Why mistakes are good

Reading time: About 3 minutes

Do you usually try to hide your mistakes? Or have you had the opportunity to learn why mistakes are good?

I’ll never forget a mistake I made early in my career as a journalist. 

I was 24 years old and running a community newspaper. A civic election was coming up, and I had the bright idea to distribute a detailed questionnaire to all 57 (!) candidates running for the 10 spots on city council. Then, I prepared a summary of their responses, which I ran alongside each of their photos and party affiliations. 

Having to make 10 choices out of a ballot featuring 57 names was a daunting process for most voters, but I knew my feature would offer them a valuable service. And I wanted to communicate what I had done on the front page of the newspaper, in an arresting way.

Brainstorm! I designed the front page so that it looked exactly like the ballot. No photos (when the front page of the newspaper was typically filled with them.) Just a mock ballot — with the complete list of the names that citizens would actually get to vote for.

Too bad I didn’t ask anyone to proofread it.

Somehow, during typesetting, the list had doubled-up on itself and instead of showing 57 distinct names, it showed some names twice and other names not at all. (Fortunately, the material inside the newspaper was all fine.) 

I was embarrassed and devastated when this error-ridden graphic was delivered to the 40,000 homes in our distribution area. And although everyone assured me it didn’t have a negative impact on my great idea, it’s a mistake I still regret, many decades later. 

Still, the process also underlined for me why mistakes are good. They teach us so much more than our successes. 

Here are some of the many benefits of mistakes: They strengthen us; they help us focus on what matters; they concentrate our attention; they help us understand better; they make us more creative; they bring us closer to others by allowing us to make amends, and they help us learn and grow. 

Wild success does almost none of these things. 

From the election newspaper brouhaha, I learned a lifetime lesson about the absolute importance of proofreading. Now, I never let text slip my grasp, hoping for the best. (Here’s a link to my post on how to become a better proof-reader.) Since that day, I have always proofread carefully. Note: even this care is not enough to guarantee perfection. Two other people also check this column and, from time to time, mistakes still slip through. This is no one’s fault. It’s just continuing proof that none of us is perfect. 

The world likes people with intellectual humility — a set of skills and characteristics that include being sincere, honest, thoughtful and curious. In fact, it much prefers people with intellectual humility to the insufferable know-it-alls who don’t understand why mistakes are good. 

To get the most value out of your own mistakes, here are some points to keep in mind: 

  • Know that everyone is fallible. You are not the first person in the world to make mistakes, nor will you be the last. It’s part of the human condition. True, some people (perfectionists) will expect you to get everything right all the time but they are wrong. They make mistakes too, even if they don’t know it. (And if this perfectionist is your boss, you probably think a little less of them on account of their perfectionism, don’t you?)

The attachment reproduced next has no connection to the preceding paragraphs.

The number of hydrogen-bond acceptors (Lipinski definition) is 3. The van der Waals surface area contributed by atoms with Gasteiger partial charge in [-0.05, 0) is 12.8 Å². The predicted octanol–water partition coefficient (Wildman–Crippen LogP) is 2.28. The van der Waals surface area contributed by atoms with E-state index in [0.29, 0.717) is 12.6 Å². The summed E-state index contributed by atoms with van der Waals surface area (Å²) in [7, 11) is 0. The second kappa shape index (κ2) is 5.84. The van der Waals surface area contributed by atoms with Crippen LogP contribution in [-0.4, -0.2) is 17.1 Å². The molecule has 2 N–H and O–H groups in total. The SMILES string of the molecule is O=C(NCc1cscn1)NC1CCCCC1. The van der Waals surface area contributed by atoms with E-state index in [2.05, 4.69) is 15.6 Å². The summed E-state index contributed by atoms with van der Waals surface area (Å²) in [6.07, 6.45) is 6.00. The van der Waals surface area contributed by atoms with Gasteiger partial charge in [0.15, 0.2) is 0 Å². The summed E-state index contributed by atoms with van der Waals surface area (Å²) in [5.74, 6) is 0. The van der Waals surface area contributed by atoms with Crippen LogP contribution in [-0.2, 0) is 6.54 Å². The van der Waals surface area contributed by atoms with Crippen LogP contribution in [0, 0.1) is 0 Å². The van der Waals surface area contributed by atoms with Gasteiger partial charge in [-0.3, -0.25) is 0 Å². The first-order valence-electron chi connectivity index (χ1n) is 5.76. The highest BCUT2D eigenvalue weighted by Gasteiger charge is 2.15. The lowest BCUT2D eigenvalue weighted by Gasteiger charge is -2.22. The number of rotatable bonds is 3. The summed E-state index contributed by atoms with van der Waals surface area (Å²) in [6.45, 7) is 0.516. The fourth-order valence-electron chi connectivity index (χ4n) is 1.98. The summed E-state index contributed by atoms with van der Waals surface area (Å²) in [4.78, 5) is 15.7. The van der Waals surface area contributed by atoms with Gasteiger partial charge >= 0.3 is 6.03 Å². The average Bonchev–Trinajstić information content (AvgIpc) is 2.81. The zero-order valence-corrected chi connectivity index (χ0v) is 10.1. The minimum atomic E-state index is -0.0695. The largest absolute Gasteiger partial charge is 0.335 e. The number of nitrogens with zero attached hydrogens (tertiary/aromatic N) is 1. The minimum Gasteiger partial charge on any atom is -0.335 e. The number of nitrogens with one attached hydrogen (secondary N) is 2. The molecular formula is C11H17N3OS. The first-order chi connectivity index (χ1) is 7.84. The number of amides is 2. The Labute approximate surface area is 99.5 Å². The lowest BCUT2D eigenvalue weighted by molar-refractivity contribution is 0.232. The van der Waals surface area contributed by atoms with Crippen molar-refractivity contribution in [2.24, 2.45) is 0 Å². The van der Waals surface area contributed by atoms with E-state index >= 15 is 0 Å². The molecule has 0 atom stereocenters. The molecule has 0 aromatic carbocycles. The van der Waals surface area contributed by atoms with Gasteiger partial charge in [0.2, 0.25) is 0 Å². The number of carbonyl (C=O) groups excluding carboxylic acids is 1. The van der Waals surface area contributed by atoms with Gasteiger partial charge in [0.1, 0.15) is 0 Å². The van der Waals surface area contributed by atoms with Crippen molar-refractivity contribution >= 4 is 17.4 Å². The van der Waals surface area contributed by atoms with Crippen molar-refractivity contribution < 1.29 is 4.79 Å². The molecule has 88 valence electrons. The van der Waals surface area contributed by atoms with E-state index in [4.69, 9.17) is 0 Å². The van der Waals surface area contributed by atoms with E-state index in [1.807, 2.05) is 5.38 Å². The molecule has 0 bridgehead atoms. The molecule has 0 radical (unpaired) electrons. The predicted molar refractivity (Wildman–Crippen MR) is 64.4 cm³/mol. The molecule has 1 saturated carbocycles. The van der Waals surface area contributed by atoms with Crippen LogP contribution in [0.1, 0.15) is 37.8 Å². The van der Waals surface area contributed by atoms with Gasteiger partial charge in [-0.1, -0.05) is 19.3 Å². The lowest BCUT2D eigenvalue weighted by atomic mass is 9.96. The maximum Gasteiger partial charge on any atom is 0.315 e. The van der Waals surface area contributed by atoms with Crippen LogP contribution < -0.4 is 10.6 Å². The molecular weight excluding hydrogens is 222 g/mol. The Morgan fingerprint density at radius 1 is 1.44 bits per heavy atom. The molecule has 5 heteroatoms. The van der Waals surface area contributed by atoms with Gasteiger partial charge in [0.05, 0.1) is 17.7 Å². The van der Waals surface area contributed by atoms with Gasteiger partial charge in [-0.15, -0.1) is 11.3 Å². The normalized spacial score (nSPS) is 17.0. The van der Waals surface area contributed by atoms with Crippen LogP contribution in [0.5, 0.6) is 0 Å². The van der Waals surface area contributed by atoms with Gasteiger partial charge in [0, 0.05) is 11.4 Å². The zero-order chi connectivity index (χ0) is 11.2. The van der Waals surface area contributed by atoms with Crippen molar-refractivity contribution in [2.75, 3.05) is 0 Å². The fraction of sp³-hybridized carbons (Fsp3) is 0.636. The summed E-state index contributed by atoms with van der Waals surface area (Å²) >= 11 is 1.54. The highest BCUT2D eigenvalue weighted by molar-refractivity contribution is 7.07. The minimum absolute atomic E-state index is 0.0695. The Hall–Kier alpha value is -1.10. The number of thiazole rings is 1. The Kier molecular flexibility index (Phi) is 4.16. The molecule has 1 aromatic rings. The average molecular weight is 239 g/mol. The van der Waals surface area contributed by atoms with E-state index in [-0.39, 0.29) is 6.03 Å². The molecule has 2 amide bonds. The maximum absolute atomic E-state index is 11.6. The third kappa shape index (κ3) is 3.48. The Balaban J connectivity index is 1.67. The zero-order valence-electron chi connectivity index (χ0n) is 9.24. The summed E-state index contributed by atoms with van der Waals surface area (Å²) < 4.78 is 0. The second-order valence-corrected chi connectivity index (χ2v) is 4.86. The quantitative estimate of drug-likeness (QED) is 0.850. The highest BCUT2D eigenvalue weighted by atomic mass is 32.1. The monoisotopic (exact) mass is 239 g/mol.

• Understand the value in admitting your mistakes. You’ll increase your credibility when you admit to your mistakes instead of trying to cover them up or sidestep responsibility. If someone calls you out on a mistake, the smartest thing you can do is agree — with vigor. You can say something like, “I’m so mad at myself that I’ve made this stupid error and I just don’t know what to do about it.” Suddenly, the other person will be the one trying to calm you down.
  • Ask plenty of questions. Most people want to pull the wool over their own eyes when they’ve made a mistake. They know they’ve done something wrong, perhaps something stupid, and their own embarrassment gets in the way of learning a valuable lesson from their mistake. Don’t let that happen to you. When you’ve screwed up, talk to other people about it. Do a debrief. Figure out what you need to do differently so the same mistake doesn’t happen again.
  • Be empathetic. It’s possible — even likely — that your mistake has hurt another person. Be respectful and understanding when you speak to them about it. Try to see the situation from their perspective rather than just your own. Empathy will make you humble because it’s based on the assumption that yours isn’t the only point of view.
  • Figure out how the mistake can help you grow. This is perhaps the biggest value of embracing your mistakes. They can help you learn and do better the next time.

All of these steps will help you simultaneously increase your confidence and your humility, which is a neat trick — and the single best way I know to make yourself a better writer.


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Has anything ever helped convince you that mistakes are good? We can all learn from each other so, please, share your thoughts with my readers and me in the “comments” section below.  Anyone who comments on today’s post (or any others) by May 31/22 will be put in a draw for a digital copy of my first book, 8 1/2 Steps to Writing Faster, Better. To enter, please scroll down to the comments, directly underneath the “related posts” links, below. Note that you don’t have to join Disqus to post. See here to learn how to post as a guest. It’s easy!

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